Comment Writer Tatyana Goodwin discusses the failure of our privately owned prison system.

Written by tatyana_goodwin
Images by Carles Rabada

As of June 2022, there were 80,660 people incarcerated in England and Wales. This number is projected to grow to 98,700 by 2026. This statistic is a cause for worry for Britain’s already overcrowded prison system which continually fails to meet targets on the health and well-being of inmates.

The image of a Victorian prison is that of an overcrowded, disease-ridding hellscape; but with prison populations in the UK and Wales increasing 350% since 1900, this image is not a thing of the past but rather an ever-present reality in the prison system today. A recent report revealed that 52% of prison establishments were overcrowded, with HMP Leeds at a 171% occupancy rate in 2022. Harrowing stories have been exposed from the nefarious underworkings of His Majesty’s prisons. An independent enquiry in 2021 exposed gross negligence at HMP Bronzefield after a teenage girl was made to give birth alone in her cell in 2019, with her baby unable to be resuscitated by nurses and paramedics.

More private prisons with pointless innovation and consistent practical failings look to become commonplace

HMP Bronzefield is one of 14 contracted-out prisons in the UK and is privately owned by the security company Sodexo. Sodexo runs, in total, 4 prisons in the UK, with G4S Justice Services and Serco Custodial Services holding the other 9 contracts. The Conservative Party’s plan to create 10,000 more prison spaces, in an attempt to prevent overcrowding, likely indicates the emergence of more privately owned prisons in the UK.

Privately contracted prisons follow a trend of sweeping privatisation of the public sector. In an already overcrowded system, the Conservative policy of privatisation is not only absurd, but an egregious push for profits over humanity in one of the least humane settings within a modern democracy. The admittance of the Conservative Secretary of Justice to continue to adhere to a principle of punishment, rather than rehabilitation, is music to the ears of privately contracted justice and custodial companies, who make billion pounds of revenue a year (Serco £4.4 billion in 2021, G4S £7.7 billion in 2019 and Sodexo £17.4 billion in 2021). ‘Prison must be about punishment of the criminal’, declared Brandon Lewis, Justice Secretary, and Lord Chancellor, at the Conservative Party Conference in Birmingham in 2022.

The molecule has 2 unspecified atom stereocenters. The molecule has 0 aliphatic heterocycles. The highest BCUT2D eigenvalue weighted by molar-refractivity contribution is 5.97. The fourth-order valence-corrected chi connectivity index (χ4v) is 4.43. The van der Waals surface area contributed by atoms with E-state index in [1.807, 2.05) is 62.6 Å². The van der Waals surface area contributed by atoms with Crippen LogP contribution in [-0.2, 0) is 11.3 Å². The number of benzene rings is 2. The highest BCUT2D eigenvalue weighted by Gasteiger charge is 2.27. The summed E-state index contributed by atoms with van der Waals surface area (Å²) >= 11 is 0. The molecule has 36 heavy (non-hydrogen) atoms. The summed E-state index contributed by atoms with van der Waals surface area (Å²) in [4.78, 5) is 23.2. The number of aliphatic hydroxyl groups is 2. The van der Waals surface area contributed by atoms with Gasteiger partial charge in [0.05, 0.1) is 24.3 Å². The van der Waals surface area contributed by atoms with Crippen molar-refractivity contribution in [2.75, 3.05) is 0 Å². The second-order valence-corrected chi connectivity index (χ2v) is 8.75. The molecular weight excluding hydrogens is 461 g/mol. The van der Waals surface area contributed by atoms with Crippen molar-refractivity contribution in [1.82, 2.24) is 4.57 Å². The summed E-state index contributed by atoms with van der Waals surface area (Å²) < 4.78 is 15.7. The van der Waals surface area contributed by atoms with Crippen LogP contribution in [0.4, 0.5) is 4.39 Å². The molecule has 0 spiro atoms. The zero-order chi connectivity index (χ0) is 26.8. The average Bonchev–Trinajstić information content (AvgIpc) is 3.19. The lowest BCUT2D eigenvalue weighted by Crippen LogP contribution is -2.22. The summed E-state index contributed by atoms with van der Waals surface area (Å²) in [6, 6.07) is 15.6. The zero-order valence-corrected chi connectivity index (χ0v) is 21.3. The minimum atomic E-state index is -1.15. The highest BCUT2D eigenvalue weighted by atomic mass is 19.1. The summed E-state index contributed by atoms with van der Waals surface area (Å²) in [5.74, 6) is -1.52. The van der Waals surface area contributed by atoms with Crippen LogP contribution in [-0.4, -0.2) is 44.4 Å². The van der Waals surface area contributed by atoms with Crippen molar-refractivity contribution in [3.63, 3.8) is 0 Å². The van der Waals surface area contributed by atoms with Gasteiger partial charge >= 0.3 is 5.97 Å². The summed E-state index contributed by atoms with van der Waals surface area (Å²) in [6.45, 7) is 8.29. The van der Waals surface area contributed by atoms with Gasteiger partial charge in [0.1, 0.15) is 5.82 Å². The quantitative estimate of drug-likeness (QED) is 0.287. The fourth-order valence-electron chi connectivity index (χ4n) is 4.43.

As the government cracks down on crime, the prison population is projected to only rise, with non-violent offenders facing lengthy prison terms. A government policy of rehabilitation rather than punishment appears to be unlikely under the Conservative government. With privatisation key on the Tory agenda, more private prisons with pointless innovation and consistent practical failings look to become commonplace. In one inspection of a Serco contracted prison in August 2018, the prison was described as ‘adequate if inconsistent’ yet commended for ‘innovative practice’. Laughably, the managing director of Serco praised the prison’s installation of a paid photo booth, said to improve prisoners’ mental health, whilst the prison was simultaneously criticised for long wait times for mental health treatment and assessment.

Privatisation of the public sector directly prevents social progress and much-needed reform

Government policy to prevent overcrowding by investing in new prisons seems to be ill-thought-out, with serious implications for the protection and welfare of inmates. Following a model of rehabilitation may take pressure off the overcrowded system by preventing reoffending. Policies focused on rehabilitation have been successful in countries such as Sweden, which has seen its prison population drop dramatically from 5,722 to 4,500 in 5 years. Prisons in Sweden are closing their doors- an entirely different picture from the UK

Community-based sentencing for non-violent offenders would further alleviate pressure off the broken system, so this would be beneficial to implement. But these recommendations must go hand in hand with the return of privatised prisons back into the overseeing of the state. As long as companies profit off prison populations and the burden of funding prisons is released off taxpayers, there is little incentive for the government to place adequate funding into reforming public prisons. Offloading them to the private sector seems to be a convenient measure that prevents government accountability for consistent failings, whilst generating profit for private companies by stripping people of their civil liberties. Allowing this practice in a liberal democracy indicates how privatisation of the public sector directly prevents social progress and much-needed reform.


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